As mentioned in my last blog post, President Franklin Roosevelt showed little interest in the fate of Europe’s Jews until January 16, 1944. On that date he had a meeting with officials from the Treasury Department, including Secretary of the Treasury Henry Morgenthau, Jr. and a man in his thirties named John Pehle. These men presented to FDR a report which detailed the State Department’s attempts to “stop the obtaining of information concerning the murder of the Jewish people of Europe.” The report revealed that State Department officials blocked cables about Nazi atrocities that reliable informants tried to send to the U.S.
Fortunately for Morgenthau and Pehle, FDR was receptive to a report of State Department wrongdoing. A major reason for this was the recent testimony of Assistant Secretary of State Breckinridge Long. The House of Representatives was debating whether to ask FDR for a refugee rescue agency that would be separate from the State Department. Congress held private hearings with witnesses testifying for and against the new agency.
Breckinridge Long testified that another agency was not needed because “we have taken into this country, since the beginning of the Hitler regime and the persecution of the Jews, until today, approximately 580,000 refugees.” Most members of the House initially believed Long’s story. Then Long made a mistake by allowing his testimony to be published. A few news outlets and Jewish organizations pointed out the inconsistencies in Long’s statement. According to the Immigration and Naturalization Service, the number of Jews who came in under national quotas between January 1, 1933 and June 30, 1943 totaled only 166,843–far from Long’s claim of 580,000.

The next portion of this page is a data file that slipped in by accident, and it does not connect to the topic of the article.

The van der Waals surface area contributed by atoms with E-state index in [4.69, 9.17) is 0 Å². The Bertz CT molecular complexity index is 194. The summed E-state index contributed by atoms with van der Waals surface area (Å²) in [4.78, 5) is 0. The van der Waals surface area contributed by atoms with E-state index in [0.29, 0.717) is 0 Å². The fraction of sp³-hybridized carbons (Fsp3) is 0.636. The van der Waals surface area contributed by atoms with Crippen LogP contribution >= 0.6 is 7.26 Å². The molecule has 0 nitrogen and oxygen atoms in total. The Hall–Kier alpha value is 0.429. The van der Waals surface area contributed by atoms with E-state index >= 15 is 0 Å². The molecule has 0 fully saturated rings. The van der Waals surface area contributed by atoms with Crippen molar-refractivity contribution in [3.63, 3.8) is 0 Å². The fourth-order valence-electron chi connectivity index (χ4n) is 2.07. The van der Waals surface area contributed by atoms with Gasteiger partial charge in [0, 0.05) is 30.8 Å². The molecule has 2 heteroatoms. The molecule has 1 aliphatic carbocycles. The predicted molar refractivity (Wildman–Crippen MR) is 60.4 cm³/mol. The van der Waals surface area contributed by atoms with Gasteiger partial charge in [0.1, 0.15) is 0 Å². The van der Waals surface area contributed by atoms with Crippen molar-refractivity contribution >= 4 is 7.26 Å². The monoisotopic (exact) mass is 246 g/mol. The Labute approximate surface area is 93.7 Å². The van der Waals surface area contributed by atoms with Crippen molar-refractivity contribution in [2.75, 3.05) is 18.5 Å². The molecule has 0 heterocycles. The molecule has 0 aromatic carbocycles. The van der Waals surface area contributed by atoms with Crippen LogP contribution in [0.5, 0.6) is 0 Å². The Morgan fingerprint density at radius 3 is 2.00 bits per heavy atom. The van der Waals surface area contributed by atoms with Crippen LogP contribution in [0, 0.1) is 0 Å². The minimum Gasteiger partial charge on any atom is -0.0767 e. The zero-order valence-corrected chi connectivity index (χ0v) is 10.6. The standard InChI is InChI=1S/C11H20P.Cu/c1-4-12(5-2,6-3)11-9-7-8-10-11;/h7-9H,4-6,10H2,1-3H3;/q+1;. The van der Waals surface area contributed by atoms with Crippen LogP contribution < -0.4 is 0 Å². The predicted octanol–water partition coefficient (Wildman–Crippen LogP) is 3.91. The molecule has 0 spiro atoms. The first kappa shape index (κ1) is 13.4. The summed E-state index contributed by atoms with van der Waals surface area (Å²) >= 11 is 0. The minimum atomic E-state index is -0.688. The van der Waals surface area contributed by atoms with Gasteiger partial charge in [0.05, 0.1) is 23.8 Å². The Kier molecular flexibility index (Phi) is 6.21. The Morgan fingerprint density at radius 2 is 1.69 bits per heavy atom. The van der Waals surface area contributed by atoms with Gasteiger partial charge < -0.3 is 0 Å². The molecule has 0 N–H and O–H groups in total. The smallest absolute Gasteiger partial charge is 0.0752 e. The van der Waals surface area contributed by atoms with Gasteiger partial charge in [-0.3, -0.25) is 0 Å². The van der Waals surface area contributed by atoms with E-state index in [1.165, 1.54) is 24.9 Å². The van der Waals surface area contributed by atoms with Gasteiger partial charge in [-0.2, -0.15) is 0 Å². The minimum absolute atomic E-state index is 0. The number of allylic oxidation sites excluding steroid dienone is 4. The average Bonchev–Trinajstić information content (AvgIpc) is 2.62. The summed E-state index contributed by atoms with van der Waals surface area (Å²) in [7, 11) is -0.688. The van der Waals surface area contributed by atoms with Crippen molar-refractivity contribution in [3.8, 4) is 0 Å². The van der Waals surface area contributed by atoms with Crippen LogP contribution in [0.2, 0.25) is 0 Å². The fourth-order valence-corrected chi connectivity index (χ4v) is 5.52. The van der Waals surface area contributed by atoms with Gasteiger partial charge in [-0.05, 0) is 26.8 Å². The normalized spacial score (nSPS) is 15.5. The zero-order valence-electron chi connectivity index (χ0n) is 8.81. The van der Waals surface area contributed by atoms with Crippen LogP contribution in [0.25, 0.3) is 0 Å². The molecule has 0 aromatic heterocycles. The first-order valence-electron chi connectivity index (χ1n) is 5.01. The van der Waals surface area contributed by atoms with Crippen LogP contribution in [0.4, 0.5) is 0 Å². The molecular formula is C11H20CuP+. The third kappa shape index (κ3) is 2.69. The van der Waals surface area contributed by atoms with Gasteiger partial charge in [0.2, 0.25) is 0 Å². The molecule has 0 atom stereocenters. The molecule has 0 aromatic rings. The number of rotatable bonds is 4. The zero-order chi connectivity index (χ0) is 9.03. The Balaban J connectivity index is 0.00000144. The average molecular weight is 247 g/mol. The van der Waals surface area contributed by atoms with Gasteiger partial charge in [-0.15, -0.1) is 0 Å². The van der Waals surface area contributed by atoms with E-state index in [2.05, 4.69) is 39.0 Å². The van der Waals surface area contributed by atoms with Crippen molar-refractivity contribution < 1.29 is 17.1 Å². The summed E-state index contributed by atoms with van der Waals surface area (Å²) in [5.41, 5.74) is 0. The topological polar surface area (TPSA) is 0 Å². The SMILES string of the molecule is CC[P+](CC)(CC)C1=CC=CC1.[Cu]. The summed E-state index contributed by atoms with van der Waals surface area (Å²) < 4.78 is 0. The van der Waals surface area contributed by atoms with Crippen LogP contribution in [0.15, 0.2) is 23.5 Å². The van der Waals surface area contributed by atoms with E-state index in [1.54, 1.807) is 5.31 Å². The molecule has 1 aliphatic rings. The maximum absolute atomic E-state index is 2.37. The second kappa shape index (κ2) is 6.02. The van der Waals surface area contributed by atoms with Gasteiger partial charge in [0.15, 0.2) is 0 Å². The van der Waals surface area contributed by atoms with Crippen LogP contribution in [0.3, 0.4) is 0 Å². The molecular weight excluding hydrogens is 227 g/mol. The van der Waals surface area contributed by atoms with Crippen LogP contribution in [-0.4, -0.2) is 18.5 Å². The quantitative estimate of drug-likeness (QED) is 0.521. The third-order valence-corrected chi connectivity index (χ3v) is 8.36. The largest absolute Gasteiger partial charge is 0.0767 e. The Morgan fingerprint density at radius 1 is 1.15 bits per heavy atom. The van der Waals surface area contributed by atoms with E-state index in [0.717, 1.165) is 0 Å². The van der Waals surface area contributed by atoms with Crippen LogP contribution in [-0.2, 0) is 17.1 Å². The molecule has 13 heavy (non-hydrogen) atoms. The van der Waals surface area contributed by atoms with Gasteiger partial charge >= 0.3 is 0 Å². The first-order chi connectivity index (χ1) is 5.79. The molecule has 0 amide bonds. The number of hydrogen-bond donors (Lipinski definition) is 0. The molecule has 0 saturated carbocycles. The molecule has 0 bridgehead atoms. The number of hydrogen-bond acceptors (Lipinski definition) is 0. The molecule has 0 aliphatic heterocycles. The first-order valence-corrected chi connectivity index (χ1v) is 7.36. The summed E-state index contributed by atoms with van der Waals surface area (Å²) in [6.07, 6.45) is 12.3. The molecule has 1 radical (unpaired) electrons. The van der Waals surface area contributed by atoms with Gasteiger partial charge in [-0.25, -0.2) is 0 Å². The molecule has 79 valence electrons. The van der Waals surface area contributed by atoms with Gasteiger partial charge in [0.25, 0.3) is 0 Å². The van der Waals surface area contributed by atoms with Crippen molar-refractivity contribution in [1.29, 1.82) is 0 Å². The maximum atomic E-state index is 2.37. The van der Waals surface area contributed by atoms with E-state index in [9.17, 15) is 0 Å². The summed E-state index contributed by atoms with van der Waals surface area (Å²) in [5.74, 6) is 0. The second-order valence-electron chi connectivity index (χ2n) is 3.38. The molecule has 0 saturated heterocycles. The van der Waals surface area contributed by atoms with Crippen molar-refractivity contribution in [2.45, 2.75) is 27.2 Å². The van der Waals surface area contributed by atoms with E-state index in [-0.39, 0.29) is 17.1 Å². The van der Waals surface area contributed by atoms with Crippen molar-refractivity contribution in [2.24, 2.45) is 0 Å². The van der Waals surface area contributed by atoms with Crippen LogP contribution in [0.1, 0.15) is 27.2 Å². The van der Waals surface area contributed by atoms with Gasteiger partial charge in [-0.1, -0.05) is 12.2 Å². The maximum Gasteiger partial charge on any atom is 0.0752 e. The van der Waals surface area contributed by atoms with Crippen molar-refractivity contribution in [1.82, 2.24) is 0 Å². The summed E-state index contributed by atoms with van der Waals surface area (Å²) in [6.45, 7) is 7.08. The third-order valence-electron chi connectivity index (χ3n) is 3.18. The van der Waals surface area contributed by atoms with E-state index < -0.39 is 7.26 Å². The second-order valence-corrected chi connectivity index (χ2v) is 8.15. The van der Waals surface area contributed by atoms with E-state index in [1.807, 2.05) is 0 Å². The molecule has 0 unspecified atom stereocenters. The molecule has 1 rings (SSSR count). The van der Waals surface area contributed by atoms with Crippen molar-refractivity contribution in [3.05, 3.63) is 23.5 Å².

The press made Long a laughingstock, and members of Congress who supported the new agency were more determined than ever. The Senate planned to put the rescue agency to a vote, and polls showed it would pass.
FDR hated the idea of a scandal, especially in an election year like 1944. Long’s false testimony and the Treasury Department’s report on State Department duplicity were enough to convince FDR to create the War Refugee Board. He made his decision in his twenty minute meeting with Henry Morgenthau and John Pehle.